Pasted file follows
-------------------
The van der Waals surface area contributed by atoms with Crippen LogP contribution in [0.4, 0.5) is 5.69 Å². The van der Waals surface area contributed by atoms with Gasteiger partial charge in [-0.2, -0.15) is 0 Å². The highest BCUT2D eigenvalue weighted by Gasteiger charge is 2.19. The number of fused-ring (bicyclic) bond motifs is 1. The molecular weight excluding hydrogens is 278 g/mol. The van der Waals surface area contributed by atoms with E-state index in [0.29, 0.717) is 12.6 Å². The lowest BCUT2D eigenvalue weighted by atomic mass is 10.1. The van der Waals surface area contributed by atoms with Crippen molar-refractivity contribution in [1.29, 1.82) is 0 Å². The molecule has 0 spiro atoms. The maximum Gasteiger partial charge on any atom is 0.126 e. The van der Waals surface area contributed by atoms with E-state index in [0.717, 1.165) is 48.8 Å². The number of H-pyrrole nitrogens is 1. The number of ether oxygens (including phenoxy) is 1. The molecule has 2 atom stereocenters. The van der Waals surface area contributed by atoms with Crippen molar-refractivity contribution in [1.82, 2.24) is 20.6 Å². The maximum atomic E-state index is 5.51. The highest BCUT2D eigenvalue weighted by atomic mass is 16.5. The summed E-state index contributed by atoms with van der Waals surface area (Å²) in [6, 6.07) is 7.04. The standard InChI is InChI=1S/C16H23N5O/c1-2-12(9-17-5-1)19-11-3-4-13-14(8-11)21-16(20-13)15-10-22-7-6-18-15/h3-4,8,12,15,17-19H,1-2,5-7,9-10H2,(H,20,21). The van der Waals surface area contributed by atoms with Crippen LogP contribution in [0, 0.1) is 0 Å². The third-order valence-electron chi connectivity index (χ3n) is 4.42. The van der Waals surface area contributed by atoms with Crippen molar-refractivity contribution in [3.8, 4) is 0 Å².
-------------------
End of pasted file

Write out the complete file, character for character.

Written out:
The van der Waals surface area contributed by atoms with Crippen LogP contribution in [0.4, 0.5) is 5.69 Å². The van der Waals surface area contributed by atoms with Gasteiger partial charge in [-0.2, -0.15) is 0 Å². The highest BCUT2D eigenvalue weighted by Gasteiger charge is 2.19. The number of fused-ring (bicyclic) bond motifs is 1. The molecular weight excluding hydrogens is 278 g/mol. The van der Waals surface area contributed by atoms with E-state index in [0.29, 0.717) is 12.6 Å². The lowest BCUT2D eigenvalue weighted by atomic mass is 10.1. The van der Waals surface area contributed by atoms with Crippen molar-refractivity contribution in [1.29, 1.82) is 0 Å². The molecule has 0 spiro atoms. The maximum Gasteiger partial charge on any atom is 0.126 e. The van der Waals surface area contributed by atoms with E-state index in [0.717, 1.165) is 48.8 Å². The number of H-pyrrole nitrogens is 1. The number of ether oxygens (including phenoxy) is 1. The molecule has 2 atom stereocenters. The van der Waals surface area contributed by atoms with Crippen molar-refractivity contribution in [1.82, 2.24) is 20.6 Å². The maximum atomic E-state index is 5.51. The highest BCUT2D eigenvalue weighted by atomic mass is 16.5. The summed E-state index contributed by atoms with van der Waals surface area (Å²) in [6, 6.07) is 7.04. The standard InChI is InChI=1S/C16H23N5O/c1-2-12(9-17-5-1)19-11-3-4-13-14(8-11)21-16(20-13)15-10-22-7-6-18-15/h3-4,8,12,15,17-19H,1-2,5-7,9-10H2,(H,20,21). The van der Waals surface area contributed by atoms with Crippen LogP contribution in [0, 0.1) is 0 Å². The third-order valence-electron chi connectivity index (χ3n) is 4.42. The van der Waals surface area contributed by atoms with Crippen molar-refractivity contribution in [3.8, 4) is 0 Å².